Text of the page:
When Gary Faltin’s wife, Mary, was battling lung cancer, they were so grateful for the compassionate care she received at Baptist Health Louisville that he and Mary created an endowment to support the hospital. Beyond showing their appreciation financially, he also was moved to become a hospital volunteer.
Gratitude and thankfulness put a positive twist on life, reduce stress and enable healing.Gary Faltin
“For my personal wellbeing, gratitude is rewarding and it gives my life a positive outlook,” he says. “When people see you being gracious and thankful, it passes that feeling on. It’s like a gift that keeps on giving.”
Now Gary is himself a patient at Baptist, where he’s undergoing cancer treatment. And he remains grateful: “Recently I’ve had an opportunity to be around a lot of healthcare givers, and it’s been enlightening to see the gratitude and compassion they have when treating their patients,” Gary says, adding: “Gratitude and thankfulness put a positive twist on life, reduce stress and enable healing.”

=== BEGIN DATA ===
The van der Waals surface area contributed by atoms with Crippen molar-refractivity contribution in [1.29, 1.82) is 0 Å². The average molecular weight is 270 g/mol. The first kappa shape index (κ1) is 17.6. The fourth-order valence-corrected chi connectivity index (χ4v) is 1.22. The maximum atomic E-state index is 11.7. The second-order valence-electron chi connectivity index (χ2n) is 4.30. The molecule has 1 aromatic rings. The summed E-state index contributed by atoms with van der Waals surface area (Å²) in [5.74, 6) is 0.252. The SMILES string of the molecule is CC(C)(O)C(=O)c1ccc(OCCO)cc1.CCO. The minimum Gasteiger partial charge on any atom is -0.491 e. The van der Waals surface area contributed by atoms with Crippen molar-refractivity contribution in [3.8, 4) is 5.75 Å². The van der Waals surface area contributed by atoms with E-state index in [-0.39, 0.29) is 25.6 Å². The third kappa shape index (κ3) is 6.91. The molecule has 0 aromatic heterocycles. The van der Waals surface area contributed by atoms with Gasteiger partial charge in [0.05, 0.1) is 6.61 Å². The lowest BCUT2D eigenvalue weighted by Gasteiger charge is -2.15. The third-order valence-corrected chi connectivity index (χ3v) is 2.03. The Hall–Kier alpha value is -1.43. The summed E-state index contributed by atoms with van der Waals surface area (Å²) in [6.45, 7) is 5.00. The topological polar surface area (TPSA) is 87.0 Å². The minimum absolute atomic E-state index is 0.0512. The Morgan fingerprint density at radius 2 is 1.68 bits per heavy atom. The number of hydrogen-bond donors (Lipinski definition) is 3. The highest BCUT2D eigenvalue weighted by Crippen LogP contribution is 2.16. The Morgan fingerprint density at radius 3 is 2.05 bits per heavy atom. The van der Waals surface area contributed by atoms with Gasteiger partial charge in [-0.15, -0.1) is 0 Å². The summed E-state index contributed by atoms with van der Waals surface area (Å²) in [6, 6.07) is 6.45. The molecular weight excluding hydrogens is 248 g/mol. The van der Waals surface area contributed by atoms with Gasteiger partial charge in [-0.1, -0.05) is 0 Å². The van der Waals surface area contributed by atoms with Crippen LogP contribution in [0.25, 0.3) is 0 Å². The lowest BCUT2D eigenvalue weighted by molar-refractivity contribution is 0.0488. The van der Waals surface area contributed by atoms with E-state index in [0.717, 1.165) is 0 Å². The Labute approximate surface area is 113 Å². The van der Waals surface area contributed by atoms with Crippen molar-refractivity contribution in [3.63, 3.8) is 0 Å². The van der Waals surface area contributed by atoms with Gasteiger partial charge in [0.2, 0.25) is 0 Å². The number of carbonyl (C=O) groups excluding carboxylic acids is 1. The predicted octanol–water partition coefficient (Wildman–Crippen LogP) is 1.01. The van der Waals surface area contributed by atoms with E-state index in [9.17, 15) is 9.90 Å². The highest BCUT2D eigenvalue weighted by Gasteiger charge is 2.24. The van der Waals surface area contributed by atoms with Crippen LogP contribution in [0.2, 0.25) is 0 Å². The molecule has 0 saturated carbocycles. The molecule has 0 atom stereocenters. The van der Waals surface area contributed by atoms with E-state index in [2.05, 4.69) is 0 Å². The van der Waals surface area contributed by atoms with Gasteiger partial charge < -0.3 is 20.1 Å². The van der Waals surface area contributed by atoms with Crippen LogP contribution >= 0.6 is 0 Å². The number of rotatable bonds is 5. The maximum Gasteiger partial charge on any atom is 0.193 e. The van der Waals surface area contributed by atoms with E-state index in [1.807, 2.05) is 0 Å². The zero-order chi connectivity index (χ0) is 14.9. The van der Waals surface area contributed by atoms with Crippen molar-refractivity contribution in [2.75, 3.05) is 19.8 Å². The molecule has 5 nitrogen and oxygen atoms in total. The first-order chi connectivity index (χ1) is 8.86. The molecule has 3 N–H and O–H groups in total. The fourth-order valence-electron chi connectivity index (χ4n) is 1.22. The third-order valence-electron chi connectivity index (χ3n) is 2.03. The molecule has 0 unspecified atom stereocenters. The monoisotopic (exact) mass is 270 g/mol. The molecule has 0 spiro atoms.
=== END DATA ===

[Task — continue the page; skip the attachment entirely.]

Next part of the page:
Thank you, Gary, for sharing your experience and insights with Project Gratitude. We are truly grateful.